Seven drivers of learning

While educators are facing an onslaught of new technologies and ways of teaching, Arun Pereira and John Mullins argue that there are seven simple but well-established drivers of learning that, regardless of technology, are forgotten at our peril

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These days, amid widespread criticism of educational institutions and the results they deliver (or don’t!), educators of all kinds are being offered an onslaught of new technology-driven educational approaches whose purpose is to enhance students’ learning. There are Massively Open Online Courses (MOOCs) that make a lecture on almost any imaginable subject available anytime, anywhere, for free: get your education one 8-minute chunk at a time while you ride the bus or fly on a plane. There are online MBAs – perfect if your workplace is an oil rig in the South China Sea. There are troves of online educational content, such as that offered by the Khan Academy, that help students learn outside – rather than inside – the classroom. Inside the classroom there are new digital and other tools intended to bring what are all-too-often soulless and boring “Death-by-PowerPoint” lectures to life:  collaborative tools like Klaxoon, Creati.st, and Top Hat; polling devices; the so-called “flipped classroom”; and more.  Some of these innovations may stand the test of time. Others surely won’t.

Amid all the hand wringing about how we educators might consider deploying such technologies and the pedagogical approaches they make possible, and thereby do a better job, lest we be disrupted – or even eliminated – by technological progress, it’s important that we not forget what we already know about how people learn best. Yes, we all learn differently, as the research on learning styles makes abundantly clear (Kolb 1984; Mumford 1997). But, at least for those of us teaching in business schools, cutting across such differences are seven well-established drivers of learning, key principles that, regardless of the learning setting and learning technology, are forgotten at our peril. In this article we explore seven such drivers,[1] and we examine their implications for those of us who teach in business schools and how we might do what we do better and more effectively.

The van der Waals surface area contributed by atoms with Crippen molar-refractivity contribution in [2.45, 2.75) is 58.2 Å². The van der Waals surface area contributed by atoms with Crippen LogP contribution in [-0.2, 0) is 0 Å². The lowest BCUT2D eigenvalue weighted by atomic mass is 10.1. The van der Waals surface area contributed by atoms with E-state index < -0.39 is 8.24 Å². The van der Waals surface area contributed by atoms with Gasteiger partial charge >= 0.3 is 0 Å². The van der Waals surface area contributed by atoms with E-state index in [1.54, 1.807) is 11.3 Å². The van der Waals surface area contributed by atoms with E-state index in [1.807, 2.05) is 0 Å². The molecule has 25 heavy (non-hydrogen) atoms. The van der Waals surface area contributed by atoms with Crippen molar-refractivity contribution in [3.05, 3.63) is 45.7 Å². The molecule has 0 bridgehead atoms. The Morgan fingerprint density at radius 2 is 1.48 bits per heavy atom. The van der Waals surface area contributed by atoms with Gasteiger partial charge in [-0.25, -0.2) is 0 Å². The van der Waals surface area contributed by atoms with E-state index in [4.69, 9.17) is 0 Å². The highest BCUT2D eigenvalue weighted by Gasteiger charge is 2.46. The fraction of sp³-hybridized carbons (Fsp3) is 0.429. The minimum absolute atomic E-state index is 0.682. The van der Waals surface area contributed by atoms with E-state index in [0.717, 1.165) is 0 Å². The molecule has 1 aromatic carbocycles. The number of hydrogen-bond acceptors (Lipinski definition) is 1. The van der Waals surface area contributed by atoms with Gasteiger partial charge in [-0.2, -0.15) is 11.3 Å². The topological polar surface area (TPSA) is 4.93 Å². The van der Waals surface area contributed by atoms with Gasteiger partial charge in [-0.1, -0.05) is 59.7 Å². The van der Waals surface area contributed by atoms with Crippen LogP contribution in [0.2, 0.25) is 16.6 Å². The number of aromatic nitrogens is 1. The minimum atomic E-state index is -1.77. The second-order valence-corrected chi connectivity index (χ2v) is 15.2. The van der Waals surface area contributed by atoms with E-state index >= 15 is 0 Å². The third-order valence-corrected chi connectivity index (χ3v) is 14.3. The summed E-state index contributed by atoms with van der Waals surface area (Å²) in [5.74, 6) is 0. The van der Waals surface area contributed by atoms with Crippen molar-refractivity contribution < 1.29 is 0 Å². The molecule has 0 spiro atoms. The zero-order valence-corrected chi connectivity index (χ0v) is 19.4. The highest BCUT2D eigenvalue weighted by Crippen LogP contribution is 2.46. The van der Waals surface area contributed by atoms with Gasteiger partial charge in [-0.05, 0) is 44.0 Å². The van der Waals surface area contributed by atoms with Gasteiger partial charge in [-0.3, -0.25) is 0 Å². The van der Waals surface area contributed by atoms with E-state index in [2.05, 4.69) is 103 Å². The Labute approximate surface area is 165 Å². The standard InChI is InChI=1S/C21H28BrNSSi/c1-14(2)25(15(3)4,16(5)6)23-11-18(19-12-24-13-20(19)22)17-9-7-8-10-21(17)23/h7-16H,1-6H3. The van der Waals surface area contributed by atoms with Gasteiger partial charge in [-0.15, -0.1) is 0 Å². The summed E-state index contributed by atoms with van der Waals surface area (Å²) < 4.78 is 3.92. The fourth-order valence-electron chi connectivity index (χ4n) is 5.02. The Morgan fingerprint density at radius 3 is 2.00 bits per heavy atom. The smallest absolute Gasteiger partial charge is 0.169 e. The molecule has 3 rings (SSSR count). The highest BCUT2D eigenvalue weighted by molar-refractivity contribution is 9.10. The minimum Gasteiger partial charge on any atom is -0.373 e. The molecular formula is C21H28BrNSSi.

[1] We note that there are numerous research-based summaries of principles by which people learn, including Bain 2004, Ambrose et al. 2010, Brown et al 2014, and others. Our focus here is on seven drivers of learning that we find particularly relevant for those teaching in business schools.

Learning Driver #1:  People learn best when they are actively and cooperatively engaged in their learning

A substantial body of research dating back several decades puts it simply. “Learning is not a spectator sport.” (Chickering and Gamson 1987). In business schools, there are numerous forms of learner engagement that are inherently active and cooperative, of course: case discussions, mini-discussions with one’s neighbour in the classroom, study-group work, group assignments, projects, and more. Many of these learning activities require learners to go beyond knowledge and comprehension, and engage in middle- and higher-order thinking tasks such as application, analysis, synthesis, and evaluation (Bloom 1956). Alas, however, it has been said, not always in jest, that in too many classes the notes of the lecturer enter the notebooks of the students, without passing through the minds of either!

Reflection Point:  Simply “telling” is not teaching, and listening is not learning. Are we designing our curricula and our courses and the set of learner activities – inside and outside the classroom – to ensure active, engaged, cooperative learning?  Too often, we are not.

Learning Driver #2:  People learn best when they are given opportunities for reflection

Clearly, “… learning is enhanced by structuring opportunities for reflection…” (Bowden et al 2000). Reflecting on variations across similar situations enables learners to draw distinctions about what’s significant or important and what’s not, about the effects of context, and more. “It is through engaging students in reflecting upon the process and outcomes of their studying that progress is made” (Gibbs 1981). Yet how often do we hear from a business school instructor the following refrain: “I was unable to cover all the material because I ran out of time.” Sometimes we’re under the illusion that learning is happening best when our lips are moving. But as a wise and seasoned professor told one of us early in his academic career, “I used to think learning was happening when my lips were moving. But I’ve come to understand that the most learning is happening when their lips are moving.” Giving students time to reflect, and then share their reflections, is crucial.